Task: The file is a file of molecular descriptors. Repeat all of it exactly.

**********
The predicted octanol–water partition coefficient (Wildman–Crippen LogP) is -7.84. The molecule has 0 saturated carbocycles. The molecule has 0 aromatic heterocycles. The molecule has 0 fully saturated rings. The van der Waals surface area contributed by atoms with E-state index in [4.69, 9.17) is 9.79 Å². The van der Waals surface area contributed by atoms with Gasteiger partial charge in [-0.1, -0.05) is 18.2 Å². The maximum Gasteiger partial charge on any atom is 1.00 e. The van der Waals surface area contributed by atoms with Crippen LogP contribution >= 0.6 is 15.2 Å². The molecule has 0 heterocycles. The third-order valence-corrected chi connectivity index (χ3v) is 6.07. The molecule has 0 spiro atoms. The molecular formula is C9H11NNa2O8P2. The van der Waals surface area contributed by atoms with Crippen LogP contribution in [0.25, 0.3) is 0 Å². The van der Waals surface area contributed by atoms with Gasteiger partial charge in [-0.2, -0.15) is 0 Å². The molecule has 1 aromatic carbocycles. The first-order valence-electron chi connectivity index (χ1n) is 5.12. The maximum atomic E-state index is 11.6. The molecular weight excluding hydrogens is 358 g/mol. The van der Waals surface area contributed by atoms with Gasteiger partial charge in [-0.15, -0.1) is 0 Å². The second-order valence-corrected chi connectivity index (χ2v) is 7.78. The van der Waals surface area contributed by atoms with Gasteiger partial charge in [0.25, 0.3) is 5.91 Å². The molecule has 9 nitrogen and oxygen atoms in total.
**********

The predicted octanol–water partition coefficient (Wildman–Crippen LogP) is -7.84. The molecule has 0 saturated carbocycles. The molecule has 0 aromatic heterocycles. The molecule has 0 fully saturated rings. The van der Waals surface area contributed by atoms with E-state index in [4.69, 9.17) is 9.79 Å². The van der Waals surface area contributed by atoms with Gasteiger partial charge in [-0.1, -0.05) is 18.2 Å². The maximum Gasteiger partial charge on any atom is 1.00 e. The van der Waals surface area contributed by atoms with Crippen LogP contribution >= 0.6 is 15.2 Å². The molecule has 0 heterocycles. The third-order valence-corrected chi connectivity index (χ3v) is 6.07. The molecule has 0 spiro atoms. The molecular formula is C9H11NNa2O8P2. The van der Waals surface area contributed by atoms with Crippen LogP contribution in [0.25, 0.3) is 0 Å². The van der Waals surface area contributed by atoms with Gasteiger partial charge in [-0.2, -0.15) is 0 Å². The molecule has 1 aromatic carbocycles. The first-order valence-electron chi connectivity index (χ1n) is 5.12. The maximum atomic E-state index is 11.6. The molecular weight excluding hydrogens is 358 g/mol. The van der Waals surface area contributed by atoms with Gasteiger partial charge in [-0.15, -0.1) is 0 Å². The second-order valence-corrected chi connectivity index (χ2v) is 7.78. The van der Waals surface area contributed by atoms with Gasteiger partial charge in [0.25, 0.3) is 5.91 Å². The molecule has 9 nitrogen and oxygen atoms in total.